January 15, 2013
The Real Battle: Los Angeles
On March 11, 2011 a movie was released called Battle: Los Angeles. The plot centered around an alien invasion that began after what was thought to be meteors that landed off the coast of Los Angeles. But in fact they were alien ships and an all out war began between the aliens and the armed forces.
Of course this was just a movie, but what if it was based on an actual event of the past. Did aliens attempt to invade Los Angeles years ago, good question. Here is the real Battle: Los Angeles.
It was called The Great Los Angeles Air Raid. In late evening on February 24th, 1942 it began, and ended early February 25th, 1942, when anti-aircraft artillery lit up the night. It was three months after the bombing of pearl harbor and one day after a Japanese attack on coastal targets in Santa Barbara, California. The initial thought was another attack was underway from the Japanese. But in a press conference Frank Knox, Secretary of the Navy, was quoted saying “false alarm,” but newspapers published the incident as being a cover-up on an alien attack.
In 1983 the U.S. Office of Air Force History stated it was a case of “war nerves,” and most likely is was a weather balloon. Japanese attack, a weather balloon, or an alien spacecraft, no one really knows what actually went on that evening.
During the ordeal as air raid sirens were blaring, a total blackout was ordered and air raid wardens stood at their positions. At 3:16 am an aircraft was reported over the city and 1,400 12.8 pound anti-aircraft shells were fired into the night sky at the presumed craft which was illuminated by spot lights. At 4:14 am the “all clear” was given and the blackout was lifted at 7:21 am on February 25th. In the process of the barrage of shells fired over the city, several buildings were damaged 4 – 5 civilians were killed and 3 more died from a heart attack.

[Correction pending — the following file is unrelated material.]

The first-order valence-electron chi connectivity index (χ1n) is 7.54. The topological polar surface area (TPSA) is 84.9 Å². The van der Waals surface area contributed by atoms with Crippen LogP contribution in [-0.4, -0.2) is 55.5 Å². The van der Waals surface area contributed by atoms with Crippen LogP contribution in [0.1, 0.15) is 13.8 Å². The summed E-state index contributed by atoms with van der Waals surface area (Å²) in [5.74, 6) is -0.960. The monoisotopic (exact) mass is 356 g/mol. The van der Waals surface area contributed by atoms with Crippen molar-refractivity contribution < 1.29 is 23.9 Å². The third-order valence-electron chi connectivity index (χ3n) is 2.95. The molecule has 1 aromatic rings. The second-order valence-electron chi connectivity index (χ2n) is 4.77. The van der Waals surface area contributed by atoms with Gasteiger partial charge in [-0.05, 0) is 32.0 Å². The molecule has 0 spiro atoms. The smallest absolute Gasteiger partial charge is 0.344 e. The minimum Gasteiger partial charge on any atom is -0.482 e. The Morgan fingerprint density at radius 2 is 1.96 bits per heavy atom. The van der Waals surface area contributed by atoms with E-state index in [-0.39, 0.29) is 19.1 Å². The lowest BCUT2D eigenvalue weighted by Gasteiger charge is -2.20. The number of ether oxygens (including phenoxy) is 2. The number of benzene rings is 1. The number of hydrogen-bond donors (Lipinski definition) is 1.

Some said it was staged to generate panic, others said it was do to anxiety from the war, but what exactly were they shooting at, a UFO alien space craft as some others claimed and it was a cover up. A Congressional investigation was conducted and their findings were that it was a complete mystery, but theorized it was a practice raid to scare 2,000,000 people, mistaken identity, or it was an excuse to remove Southern California’s war industries further inland.
Before the actual event that evening unidentified objects were reported around the area and caused a succession of alerts. A warning from naval intelligence stated an attack could be expected within 10 hours. At 7:18 pm on the 24th blinking lights and flares were reported and alert was called, but lifted at 10:23 pm. Radar picked up a unidentified target 120 miles west of the city and anti-aircraft batteries were alerted at 2:15 am on the 25th. Reports of enemy planes over the city sparked the unleashing of the anti-aircraft fire, and for 1 hour the sky was lit with spot lights, flares, and gun fire. But in the process not one enemy plane was shot down, nor was there any return fire whatsoever, and not one of our planes left the ground to engage. When the war ended the Japanese government said they did not send any planes over in that time frame.
Like in most UFO sightings a weather balloon is to blame, but none were shot from the sky. Same as enemy planes, none were shot down and there was no return fire, so that theory is void. So what would create such a panic, maybe it was a real alien craft. It could have been.
Image Credit: andrea crisante / Shutterstock